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Old 13-01-2015, 04:14   #1
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In water spade rudder removal

does anyone have experience removing and replacing (when straight) a beneteau spade rudder while in the water ?. Idylle 1984. we have a bent shaft (pintle) and are in a location where hauling out options are limited. thanks.

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Old 13-01-2015, 15:32   #2
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Re: in water spade rudder removal

Hello, John,

This will bump your post back nearer the head of the line....

Do think this through, very carefully. Your boat does not have a water tight bulkhead forward of the rudder shaft, and you'd be amazed how fast the water can come in through a rudder shaft sized hole. Dropping the rudder is a job we have always done on the hard.

What will you use on the inside of the boat to stop water ingress? and what will you do on the outside to help keep it from getting to your "plug"? How happy are you with your plan? it's a big risk


1) are you replacing the bent rudder with a new one? trying to straighten the old one?

2) did the event that caused the shaft to be bent cause collateral damage? if so, please describe, and show pix if possible


Ann & Jim, U.S. s/v Insatiable II, SE Qld, for a while
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Old 16-01-2015, 05:05   #3
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Re: in water spade rudder removal

I've never done it, but when I made the rudder for my boat I planned on the eventuality by drilling and tapping a 3/8" hole in the end of the shaft to attach an eyebolt.

Is this the configuration of your boat?

If so, it looks like the shaft tube has plenty of length above the waterline, so that shouldn't be an issue.

The question is if you have access to the top of the shaft, in the drawing above it appears that you do. If so, it should be fairly easy to drill and tap a hole in the shaft (if there's not one already), attach an eyebolt and lower the rudder out with a line run through a pulley temporarily attached to the boom, with a sheet winch.

You can probably pull the rudder out and aboard without a diver (with creative use of lines), but to reinstall it, you're gonna need a diver to line the shaft up with the bearings.

If you have a stainless rather than a composite shaft, in the water the rudder may be close to neutral buoyancy (which would be nice), but out of the water I'd guess maybe a 100 lbs., so be prepared to handle that.

Also, if you have a hollow stainless shaft, water must not be allowed to get inside it. I hope you plan on getting a new shaft, if so, accept nothing other than solid shaft, polished and preferably passivated 316L SS or better.
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Old 16-01-2015, 05:48   #4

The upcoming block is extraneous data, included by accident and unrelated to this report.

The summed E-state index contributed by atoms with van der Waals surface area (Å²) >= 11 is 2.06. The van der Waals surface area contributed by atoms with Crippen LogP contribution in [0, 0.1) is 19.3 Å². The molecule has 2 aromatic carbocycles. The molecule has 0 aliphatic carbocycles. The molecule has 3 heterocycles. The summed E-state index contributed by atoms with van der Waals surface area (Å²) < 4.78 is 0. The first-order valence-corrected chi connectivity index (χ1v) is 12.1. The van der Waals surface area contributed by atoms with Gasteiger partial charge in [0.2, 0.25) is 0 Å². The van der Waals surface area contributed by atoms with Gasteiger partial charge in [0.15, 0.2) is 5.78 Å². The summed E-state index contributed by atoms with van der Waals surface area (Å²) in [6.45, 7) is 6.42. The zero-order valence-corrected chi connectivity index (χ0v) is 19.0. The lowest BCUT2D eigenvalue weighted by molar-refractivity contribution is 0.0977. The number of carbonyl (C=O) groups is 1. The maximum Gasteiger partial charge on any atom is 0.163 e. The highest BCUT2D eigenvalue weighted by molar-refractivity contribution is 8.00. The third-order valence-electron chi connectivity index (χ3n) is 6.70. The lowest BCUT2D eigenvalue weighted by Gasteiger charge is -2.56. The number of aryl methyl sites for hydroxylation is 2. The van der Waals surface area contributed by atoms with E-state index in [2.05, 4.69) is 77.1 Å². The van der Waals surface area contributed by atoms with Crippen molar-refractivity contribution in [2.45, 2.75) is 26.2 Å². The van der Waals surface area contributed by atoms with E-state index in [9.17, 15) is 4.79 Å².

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Re: in water spade rudder removal

I did one last year in the water,was pretty easy.
we had to make up a pin to fit inside the hollow shaft were it s through bolted at the top,smaller than the diameter of the tube,this was held in place with 2 cable ties,and a line attached to it.

this line was led through the bearings/rudder appature and attached to the top of he shaft to pull the shaft into place,and hold it there till the lower flange and securing bolt were inserted.

we also had to weight the lower end of the rudder using a couple of anchors and a block to get it to sink enough and float upright into place.

best done alongside a dock,but not impossible in a calm anchorage.
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Old 16-01-2015, 06:18   #5
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Re: in water spade rudder removal

Not a Beneteau, but I've done it twice. Well, I removed one rudder and one bare stock and reinstalled two new rudders - all without needing anyone in the water.

If you have vertical access above your stock and a way to secure a line to the top of the stock - eyebolt in a threaded hole - it's all pretty straightforward. Especially if your rudder won't float. If it floats (like mine do) you have to over come the buoyancy, obviously. If this is your case, report back and I'll elaborate what I did.

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Old 01-02-2015, 09:47   #6
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Re: In water spade rudder removal

I've done it many times. No problems at all. Be sure to secure it with a line before detaching it as some rudders are sinkers. If it's a floater, you will have to devise a ballast system to keep it neutral for reinstallation.

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